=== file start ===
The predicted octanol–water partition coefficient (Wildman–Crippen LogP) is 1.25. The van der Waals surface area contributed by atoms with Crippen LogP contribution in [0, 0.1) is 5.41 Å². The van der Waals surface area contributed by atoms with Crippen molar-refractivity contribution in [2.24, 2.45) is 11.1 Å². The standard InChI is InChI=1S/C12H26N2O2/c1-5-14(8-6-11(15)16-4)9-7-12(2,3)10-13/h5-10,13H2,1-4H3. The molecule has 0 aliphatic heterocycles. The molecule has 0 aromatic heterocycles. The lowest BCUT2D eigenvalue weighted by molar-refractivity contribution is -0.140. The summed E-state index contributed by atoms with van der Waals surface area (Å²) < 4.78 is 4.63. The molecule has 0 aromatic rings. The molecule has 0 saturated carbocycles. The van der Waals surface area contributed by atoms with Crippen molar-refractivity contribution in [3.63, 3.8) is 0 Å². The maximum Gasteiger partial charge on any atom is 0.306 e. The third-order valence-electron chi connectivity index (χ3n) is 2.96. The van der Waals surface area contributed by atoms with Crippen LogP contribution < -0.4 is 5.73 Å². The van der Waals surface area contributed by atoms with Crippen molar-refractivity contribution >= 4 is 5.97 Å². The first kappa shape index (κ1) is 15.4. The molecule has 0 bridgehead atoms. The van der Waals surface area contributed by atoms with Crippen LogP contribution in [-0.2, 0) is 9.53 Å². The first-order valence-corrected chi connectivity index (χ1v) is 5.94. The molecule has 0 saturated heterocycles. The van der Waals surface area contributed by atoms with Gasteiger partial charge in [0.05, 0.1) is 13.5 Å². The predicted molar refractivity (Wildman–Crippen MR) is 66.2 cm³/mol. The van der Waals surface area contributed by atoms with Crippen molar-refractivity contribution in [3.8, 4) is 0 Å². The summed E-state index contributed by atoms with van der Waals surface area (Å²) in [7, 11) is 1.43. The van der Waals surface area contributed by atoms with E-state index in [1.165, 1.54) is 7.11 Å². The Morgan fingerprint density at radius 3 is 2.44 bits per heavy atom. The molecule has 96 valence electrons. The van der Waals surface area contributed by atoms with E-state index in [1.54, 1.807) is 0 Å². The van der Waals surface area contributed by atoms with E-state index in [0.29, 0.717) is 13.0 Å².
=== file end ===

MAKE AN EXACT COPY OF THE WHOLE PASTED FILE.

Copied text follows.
The predicted octanol–water partition coefficient (Wildman–Crippen LogP) is 1.25. The van der Waals surface area contributed by atoms with Crippen LogP contribution in [0, 0.1) is 5.41 Å². The van der Waals surface area contributed by atoms with Crippen molar-refractivity contribution in [2.24, 2.45) is 11.1 Å². The standard InChI is InChI=1S/C12H26N2O2/c1-5-14(8-6-11(15)16-4)9-7-12(2,3)10-13/h5-10,13H2,1-4H3. The molecule has 0 aliphatic heterocycles. The molecule has 0 aromatic heterocycles. The lowest BCUT2D eigenvalue weighted by molar-refractivity contribution is -0.140. The summed E-state index contributed by atoms with van der Waals surface area (Å²) < 4.78 is 4.63. The molecule has 0 aromatic rings. The molecule has 0 saturated carbocycles. The van der Waals surface area contributed by atoms with Crippen molar-refractivity contribution in [3.63, 3.8) is 0 Å². The maximum Gasteiger partial charge on any atom is 0.306 e. The third-order valence-electron chi connectivity index (χ3n) is 2.96. The van der Waals surface area contributed by atoms with Crippen LogP contribution < -0.4 is 5.73 Å². The van der Waals surface area contributed by atoms with Crippen molar-refractivity contribution >= 4 is 5.97 Å². The first kappa shape index (κ1) is 15.4. The molecule has 0 bridgehead atoms. The van der Waals surface area contributed by atoms with Crippen LogP contribution in [-0.2, 0) is 9.53 Å². The first-order valence-corrected chi connectivity index (χ1v) is 5.94. The molecule has 0 saturated heterocycles. The van der Waals surface area contributed by atoms with Gasteiger partial charge in [0.05, 0.1) is 13.5 Å². The predicted molar refractivity (Wildman–Crippen MR) is 66.2 cm³/mol. The van der Waals surface area contributed by atoms with Crippen molar-refractivity contribution in [3.8, 4) is 0 Å². The summed E-state index contributed by atoms with van der Waals surface area (Å²) in [7, 11) is 1.43. The van der Waals surface area contributed by atoms with E-state index in [1.165, 1.54) is 7.11 Å². The Morgan fingerprint density at radius 3 is 2.44 bits per heavy atom. The molecule has 96 valence electrons. The van der Waals surface area contributed by atoms with E-state index in [1.54, 1.807) is 0 Å². The van der Waals surface area contributed by atoms with E-state index in [0.29, 0.717) is 13.0 Å².